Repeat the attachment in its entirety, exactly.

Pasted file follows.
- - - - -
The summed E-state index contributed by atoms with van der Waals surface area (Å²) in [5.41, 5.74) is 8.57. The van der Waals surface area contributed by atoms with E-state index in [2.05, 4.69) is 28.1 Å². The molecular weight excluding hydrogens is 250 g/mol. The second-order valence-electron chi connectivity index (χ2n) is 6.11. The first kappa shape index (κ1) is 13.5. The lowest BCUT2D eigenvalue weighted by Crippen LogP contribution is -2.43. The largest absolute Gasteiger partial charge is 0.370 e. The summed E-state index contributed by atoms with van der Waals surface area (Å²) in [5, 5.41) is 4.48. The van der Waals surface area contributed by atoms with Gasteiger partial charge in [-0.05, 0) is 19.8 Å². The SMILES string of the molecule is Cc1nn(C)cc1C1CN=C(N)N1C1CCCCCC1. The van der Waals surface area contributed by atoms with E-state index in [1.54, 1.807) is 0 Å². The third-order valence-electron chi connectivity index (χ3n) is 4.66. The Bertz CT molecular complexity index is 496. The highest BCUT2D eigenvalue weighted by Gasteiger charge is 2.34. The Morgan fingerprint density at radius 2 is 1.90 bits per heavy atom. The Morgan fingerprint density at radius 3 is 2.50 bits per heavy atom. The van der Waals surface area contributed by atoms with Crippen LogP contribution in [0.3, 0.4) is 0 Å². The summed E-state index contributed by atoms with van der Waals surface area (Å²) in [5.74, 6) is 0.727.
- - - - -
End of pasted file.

The summed E-state index contributed by atoms with van der Waals surface area (Å²) in [5.41, 5.74) is 8.57. The van der Waals surface area contributed by atoms with E-state index in [2.05, 4.69) is 28.1 Å². The molecular weight excluding hydrogens is 250 g/mol. The second-order valence-electron chi connectivity index (χ2n) is 6.11. The first kappa shape index (κ1) is 13.5. The lowest BCUT2D eigenvalue weighted by Crippen LogP contribution is -2.43. The largest absolute Gasteiger partial charge is 0.370 e. The summed E-state index contributed by atoms with van der Waals surface area (Å²) in [5, 5.41) is 4.48. The van der Waals surface area contributed by atoms with Gasteiger partial charge in [-0.05, 0) is 19.8 Å². The SMILES string of the molecule is Cc1nn(C)cc1C1CN=C(N)N1C1CCCCCC1. The van der Waals surface area contributed by atoms with E-state index in [1.54, 1.807) is 0 Å². The third-order valence-electron chi connectivity index (χ3n) is 4.66. The Bertz CT molecular complexity index is 496. The highest BCUT2D eigenvalue weighted by Gasteiger charge is 2.34. The Morgan fingerprint density at radius 2 is 1.90 bits per heavy atom. The Morgan fingerprint density at radius 3 is 2.50 bits per heavy atom. The van der Waals surface area contributed by atoms with Crippen LogP contribution in [0.3, 0.4) is 0 Å². The summed E-state index contributed by atoms with van der Waals surface area (Å²) in [5.74, 6) is 0.727.